After Bitcoin, Ethereum is perhaps the second most popular cryptocurrency-based network; both employ blockchain, a distributed ledger technology. Both Bitcoin and Ethereum are digital currencies; however, the fundamental aim of Ether (Ethereum transactional token) is to facilitate and monetize the operation of the smart contract and decentralized application platform, rather than establish itself as an alternative monetary system. While Bitcoin networks have been extensively investigated and analyzed in the previous literature, the recent emergence of Ethereum in 2015 has merely drawn attention from limited research, making it scarcely explored (Li et al., 2020). Some of the recent studies that are relevant to the Ethereum data analysis is discussed here.

Maeng, Essaid & Ju (2020) proposed a node discovery algorithm for the Ethereum network utilizing the P2P links discovery. Furthermore, they analyzed the collected Ethereum data to identify the relationship between nodes, heavily connected nodes, and nodes geo-distribution. Farrugia, Ellul & Azzopardi (2020) proposed an XGBoost based classification algorithm for detecting the illicit accounts on the Ethereum network. Their dataset comprised 2,179 illicit accounts flagged by the Ethereum community and 2,502 normal accounts. They have identified that top features associated with illicit activities include ‘Time diff between first and last(Mins)’, ‘Total Ether balance’, and ‘Min value received’. Li et al. (2020) highlighted that all cryptocurrency and crypto-token transactions are permanently recorded on distributed ledgers and are publicly accessible, allowing for the development of a transaction graph and the analysis of connections between transaction graph characteristics and crypto price dynamics. They used the principles of persistent homology and functional data depth to study Ethereum crypto-tokens, particularly investigating price anomaly predictions and hidden co-movement between tokens. Using topological data analysis and functional data depth into blockchain data analytics, they discovered that the Ethereum network could provide valuable insights on price changes of crypto-tokens that are otherwise largely inaccessible with conventional data sources and traditional analytic methods. Xie et al. (2021) proposed to model Ethereum transaction records with a time-series snapshot network (TSSN) that captures the transactions’ spatial and temporal aspects. The network was traversed using the temporal biased walk (TBW) algorithm that effectively embeds accounts via their transaction records. They further explored two problems: phishing node classification and link prediction using a number of graph embedding algorithms. This study, however, lacks the analysis of the global Ethereum transaction network. Closest to our research would be the study by Wu et al. (2021) where the community detection problem was examined in both the Bitcoin and Ethereum networks. The low-rank community detection algorithm proposed by Wai et al. (2018) was used to detect communities in the Ethereum network. However, their study represented the Ethereum network as a graph of EoAs (users) and CAs (contracts) nodes since their objective was to identify sub-communities. Our research, on the other hand, also considers the Ethereum transactions as well.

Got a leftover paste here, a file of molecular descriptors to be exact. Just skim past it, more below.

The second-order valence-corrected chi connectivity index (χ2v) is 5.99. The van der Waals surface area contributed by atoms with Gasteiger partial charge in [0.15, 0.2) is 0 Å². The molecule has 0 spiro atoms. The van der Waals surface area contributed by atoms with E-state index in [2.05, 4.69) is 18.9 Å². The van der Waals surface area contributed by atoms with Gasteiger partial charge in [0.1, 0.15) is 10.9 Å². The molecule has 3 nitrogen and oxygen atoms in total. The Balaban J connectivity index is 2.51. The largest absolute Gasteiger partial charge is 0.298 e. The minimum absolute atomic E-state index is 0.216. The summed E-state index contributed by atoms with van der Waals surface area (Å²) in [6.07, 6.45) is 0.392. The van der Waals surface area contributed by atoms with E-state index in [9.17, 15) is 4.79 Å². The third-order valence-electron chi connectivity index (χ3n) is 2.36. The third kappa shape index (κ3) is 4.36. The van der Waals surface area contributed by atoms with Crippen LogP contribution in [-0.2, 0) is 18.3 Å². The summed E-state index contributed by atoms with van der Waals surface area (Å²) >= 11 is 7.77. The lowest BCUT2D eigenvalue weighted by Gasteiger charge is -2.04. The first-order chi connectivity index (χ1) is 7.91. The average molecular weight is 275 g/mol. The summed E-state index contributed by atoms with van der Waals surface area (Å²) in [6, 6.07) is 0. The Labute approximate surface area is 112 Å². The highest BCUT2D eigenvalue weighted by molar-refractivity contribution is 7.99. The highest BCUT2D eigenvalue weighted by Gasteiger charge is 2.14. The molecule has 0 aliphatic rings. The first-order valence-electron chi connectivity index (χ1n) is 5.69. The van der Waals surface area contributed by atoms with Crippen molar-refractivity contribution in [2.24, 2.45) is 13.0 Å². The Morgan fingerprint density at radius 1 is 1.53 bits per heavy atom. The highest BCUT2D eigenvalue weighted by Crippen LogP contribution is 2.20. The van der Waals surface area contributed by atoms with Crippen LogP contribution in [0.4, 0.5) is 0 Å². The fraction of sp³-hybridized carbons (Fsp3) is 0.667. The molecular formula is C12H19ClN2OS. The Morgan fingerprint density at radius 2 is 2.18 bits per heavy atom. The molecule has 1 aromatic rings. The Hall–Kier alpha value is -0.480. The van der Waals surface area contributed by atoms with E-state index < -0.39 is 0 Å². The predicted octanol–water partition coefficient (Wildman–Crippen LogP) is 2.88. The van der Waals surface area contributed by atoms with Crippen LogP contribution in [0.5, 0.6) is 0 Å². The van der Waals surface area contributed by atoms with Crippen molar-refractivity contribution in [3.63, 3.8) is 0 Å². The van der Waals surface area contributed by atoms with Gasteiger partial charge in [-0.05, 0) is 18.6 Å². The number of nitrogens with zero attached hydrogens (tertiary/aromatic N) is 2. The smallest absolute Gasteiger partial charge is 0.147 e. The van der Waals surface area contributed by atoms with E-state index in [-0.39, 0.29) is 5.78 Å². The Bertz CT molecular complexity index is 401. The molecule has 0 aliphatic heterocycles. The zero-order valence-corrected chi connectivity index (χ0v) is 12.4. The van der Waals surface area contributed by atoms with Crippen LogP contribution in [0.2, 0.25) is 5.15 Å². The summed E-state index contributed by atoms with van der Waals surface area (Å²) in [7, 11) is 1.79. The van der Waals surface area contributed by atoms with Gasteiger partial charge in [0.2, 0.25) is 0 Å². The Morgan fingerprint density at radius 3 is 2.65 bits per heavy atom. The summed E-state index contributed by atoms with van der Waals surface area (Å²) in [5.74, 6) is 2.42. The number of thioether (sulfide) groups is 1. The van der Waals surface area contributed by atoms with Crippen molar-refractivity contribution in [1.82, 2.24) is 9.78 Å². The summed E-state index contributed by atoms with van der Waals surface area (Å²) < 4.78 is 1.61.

Network representation and link prediction